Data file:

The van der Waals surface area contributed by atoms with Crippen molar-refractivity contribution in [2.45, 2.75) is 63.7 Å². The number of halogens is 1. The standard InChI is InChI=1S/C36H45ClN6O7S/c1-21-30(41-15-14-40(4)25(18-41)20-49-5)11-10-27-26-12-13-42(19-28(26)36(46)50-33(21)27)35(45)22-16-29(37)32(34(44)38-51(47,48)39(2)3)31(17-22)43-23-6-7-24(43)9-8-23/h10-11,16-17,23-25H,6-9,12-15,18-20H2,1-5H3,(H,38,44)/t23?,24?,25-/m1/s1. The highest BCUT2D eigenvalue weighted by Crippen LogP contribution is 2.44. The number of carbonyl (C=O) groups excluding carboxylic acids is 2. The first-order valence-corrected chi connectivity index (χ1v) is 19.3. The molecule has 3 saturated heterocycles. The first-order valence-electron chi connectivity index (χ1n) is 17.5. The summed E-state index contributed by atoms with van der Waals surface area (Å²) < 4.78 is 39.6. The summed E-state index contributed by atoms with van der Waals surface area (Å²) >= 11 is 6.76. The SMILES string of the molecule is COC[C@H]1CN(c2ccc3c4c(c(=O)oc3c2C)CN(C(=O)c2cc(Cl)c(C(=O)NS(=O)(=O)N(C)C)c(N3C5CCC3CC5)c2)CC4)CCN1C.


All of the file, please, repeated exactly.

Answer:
The van der Waals surface area contributed by atoms with Crippen molar-refractivity contribution in [2.45, 2.75) is 63.7 Å². The number of halogens is 1. The standard InChI is InChI=1S/C36H45ClN6O7S/c1-21-30(41-15-14-40(4)25(18-41)20-49-5)11-10-27-26-12-13-42(19-28(26)36(46)50-33(21)27)35(45)22-16-29(37)32(34(44)38-51(47,48)39(2)3)31(17-22)43-23-6-7-24(43)9-8-23/h10-11,16-17,23-25H,6-9,12-15,18-20H2,1-5H3,(H,38,44)/t23?,24?,25-/m1/s1. The highest BCUT2D eigenvalue weighted by Crippen LogP contribution is 2.44. The number of carbonyl (C=O) groups excluding carboxylic acids is 2. The first-order valence-corrected chi connectivity index (χ1v) is 19.3. The molecule has 3 saturated heterocycles. The first-order valence-electron chi connectivity index (χ1n) is 17.5. The summed E-state index contributed by atoms with van der Waals surface area (Å²) < 4.78 is 39.6. The summed E-state index contributed by atoms with van der Waals surface area (Å²) >= 11 is 6.76. The SMILES string of the molecule is COC[C@H]1CN(c2ccc3c4c(c(=O)oc3c2C)CN(C(=O)c2cc(Cl)c(C(=O)NS(=O)(=O)N(C)C)c(N3C5CCC3CC5)c2)CC4)CCN1C.